A new booklet, “100 Treasure Valley Pollinator Plants” is hot off the press, full of information to help folks make planting decisions that will benefit all kinds of bugs. The booklets will be available at the nursery next spring. It was the brainchild of Judy Snow, who also created the Pollinator Garden at the Garden City Library–always worth a visit!

I love it when customers send me photos of their beautiful landscapes. This one really knocked my socks off! Jacob filled his smallish front yard with a huge variety of plants, and his approach has paid off–low water but full of vibrant color. Photo courtesy of Jacob Durtschi.

June 24, 2018

The more I work with plants, especially native plants, the more I realize that the real goal is not simply replacing lawn and consuming less water. The real goal is creating Habitat: Habitat for bees, butterflies, moths, beetles, myriad other insects–and birds. (Build it and they will come!) A landscape that is truly a Habitat buzzes with life. It changes with the seasons. It evolves from year to year, always revealing new surprises. It creates the opportunity for new insights into the natural world that is everywhere around us. It is not static. There are many rewards for the gardener who creates Habitat, one of the best being that the Landscape becomes Habitat for humans!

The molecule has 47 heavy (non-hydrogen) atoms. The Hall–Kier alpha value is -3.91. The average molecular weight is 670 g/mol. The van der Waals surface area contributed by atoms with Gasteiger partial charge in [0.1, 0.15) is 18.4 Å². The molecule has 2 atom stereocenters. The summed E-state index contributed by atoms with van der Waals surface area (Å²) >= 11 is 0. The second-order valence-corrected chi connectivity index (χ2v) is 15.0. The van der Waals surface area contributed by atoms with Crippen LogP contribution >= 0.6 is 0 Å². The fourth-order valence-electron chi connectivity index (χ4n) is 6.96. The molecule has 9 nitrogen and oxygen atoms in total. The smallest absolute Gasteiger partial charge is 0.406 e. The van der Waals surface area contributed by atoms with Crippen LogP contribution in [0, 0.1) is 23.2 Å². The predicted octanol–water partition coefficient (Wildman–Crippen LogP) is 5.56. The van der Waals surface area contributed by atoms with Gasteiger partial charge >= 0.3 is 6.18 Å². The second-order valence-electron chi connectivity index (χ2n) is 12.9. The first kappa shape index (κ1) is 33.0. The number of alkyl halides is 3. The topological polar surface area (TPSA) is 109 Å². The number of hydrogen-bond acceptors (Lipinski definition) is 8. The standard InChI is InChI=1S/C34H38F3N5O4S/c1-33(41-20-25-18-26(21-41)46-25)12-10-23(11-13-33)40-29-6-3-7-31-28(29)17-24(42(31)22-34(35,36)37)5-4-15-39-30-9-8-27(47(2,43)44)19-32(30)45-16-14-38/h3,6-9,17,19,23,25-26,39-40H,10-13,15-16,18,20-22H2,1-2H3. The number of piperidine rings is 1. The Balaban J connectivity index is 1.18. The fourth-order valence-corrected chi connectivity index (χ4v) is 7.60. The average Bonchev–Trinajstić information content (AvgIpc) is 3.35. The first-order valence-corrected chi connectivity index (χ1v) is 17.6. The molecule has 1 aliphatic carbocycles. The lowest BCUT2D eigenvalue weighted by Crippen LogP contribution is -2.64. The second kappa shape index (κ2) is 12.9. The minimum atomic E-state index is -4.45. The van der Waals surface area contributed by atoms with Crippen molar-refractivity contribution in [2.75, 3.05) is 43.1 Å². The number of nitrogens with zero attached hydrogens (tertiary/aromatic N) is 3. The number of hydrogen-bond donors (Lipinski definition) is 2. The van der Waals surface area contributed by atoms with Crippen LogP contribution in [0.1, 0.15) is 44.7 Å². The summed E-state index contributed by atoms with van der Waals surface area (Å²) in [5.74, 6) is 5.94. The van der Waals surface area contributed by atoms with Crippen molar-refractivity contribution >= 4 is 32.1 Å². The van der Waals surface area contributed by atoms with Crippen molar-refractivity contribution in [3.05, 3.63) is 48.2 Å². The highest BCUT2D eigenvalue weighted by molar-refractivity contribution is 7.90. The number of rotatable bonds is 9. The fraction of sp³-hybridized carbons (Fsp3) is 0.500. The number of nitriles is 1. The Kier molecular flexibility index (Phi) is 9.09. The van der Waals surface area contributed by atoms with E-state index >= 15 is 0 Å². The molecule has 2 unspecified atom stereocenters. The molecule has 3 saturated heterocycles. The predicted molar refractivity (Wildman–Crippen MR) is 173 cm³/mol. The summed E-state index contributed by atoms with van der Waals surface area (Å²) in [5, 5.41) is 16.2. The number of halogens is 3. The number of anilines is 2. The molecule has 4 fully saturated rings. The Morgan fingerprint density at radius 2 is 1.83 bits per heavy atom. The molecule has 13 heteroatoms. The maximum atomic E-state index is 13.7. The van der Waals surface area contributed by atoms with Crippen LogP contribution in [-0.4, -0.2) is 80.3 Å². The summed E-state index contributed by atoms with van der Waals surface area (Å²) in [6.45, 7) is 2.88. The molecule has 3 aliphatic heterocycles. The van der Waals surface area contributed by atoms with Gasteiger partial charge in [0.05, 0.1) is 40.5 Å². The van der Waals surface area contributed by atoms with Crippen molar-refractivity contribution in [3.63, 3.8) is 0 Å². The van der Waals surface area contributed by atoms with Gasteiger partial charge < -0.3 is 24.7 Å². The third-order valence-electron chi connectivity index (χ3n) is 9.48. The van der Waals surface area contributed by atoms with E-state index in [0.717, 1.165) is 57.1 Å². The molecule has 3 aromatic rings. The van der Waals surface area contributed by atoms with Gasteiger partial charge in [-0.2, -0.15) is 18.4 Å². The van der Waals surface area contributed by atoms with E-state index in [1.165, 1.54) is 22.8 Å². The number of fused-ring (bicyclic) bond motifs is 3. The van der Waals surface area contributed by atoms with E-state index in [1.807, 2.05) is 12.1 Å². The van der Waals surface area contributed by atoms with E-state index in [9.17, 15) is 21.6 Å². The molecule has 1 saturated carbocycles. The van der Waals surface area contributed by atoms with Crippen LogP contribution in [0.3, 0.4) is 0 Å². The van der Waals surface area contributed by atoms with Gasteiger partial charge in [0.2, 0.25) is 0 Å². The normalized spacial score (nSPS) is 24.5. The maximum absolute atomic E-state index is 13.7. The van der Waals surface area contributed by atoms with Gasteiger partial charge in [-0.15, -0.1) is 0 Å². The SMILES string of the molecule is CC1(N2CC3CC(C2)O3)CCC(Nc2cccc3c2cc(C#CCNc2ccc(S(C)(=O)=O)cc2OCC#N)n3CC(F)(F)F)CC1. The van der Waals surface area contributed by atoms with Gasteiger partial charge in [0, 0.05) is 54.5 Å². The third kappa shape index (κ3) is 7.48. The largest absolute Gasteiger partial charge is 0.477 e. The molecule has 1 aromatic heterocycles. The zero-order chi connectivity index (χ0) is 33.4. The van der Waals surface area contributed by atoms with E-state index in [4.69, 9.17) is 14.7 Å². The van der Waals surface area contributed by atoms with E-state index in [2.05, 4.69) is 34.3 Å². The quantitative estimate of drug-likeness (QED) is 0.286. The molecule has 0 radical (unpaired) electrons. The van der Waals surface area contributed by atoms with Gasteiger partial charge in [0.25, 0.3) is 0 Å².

September 24. 2018

These lovely Asters have been blooming away in my backyard for several weeks now. As the growing year winds down, there is nothing more satisfying–for us and especially for the bees–as fall-blooming Asters. One member of this tribe, Boltonia or “False Aster”, has on occasion bloomed clear into December! Are things looking a bit dull in your yard right now? Think Asters!

Each year as the leaves come down we can regard them as a nuisance or as a great  gift of organic matter that benefit our landscapes. The Xerces Society’s new campaign Leave the Leaves articulates the benefits of leaves for our insect friends—check it out: .
Or, if this is the year you have decided to kill some of your lawn, collect your neighbor’s unwanted leaves, put down a base layer  of overlapping cardboard or heavy paper and pile the leaves on top. Plant into the mulch next spring.

November 6, 2018

This was the scene yesterday over at the vegetable beds near the nursery: last year’s lettuce popping up again in March! This has been going on for several years now: Pam & Roger, the gardeners, allow some of their lettuce to go to seed, and–voila!–we have all kinds of baby lettuce the following spring. If thinned, many of these will produce beautiful big heads.
At this point, you make be contemplating a Victory Garden. Good idea! If you don’t happen to have lettuce volunteers, it’s not too late to seed–and lettuce comes on fast in the spring.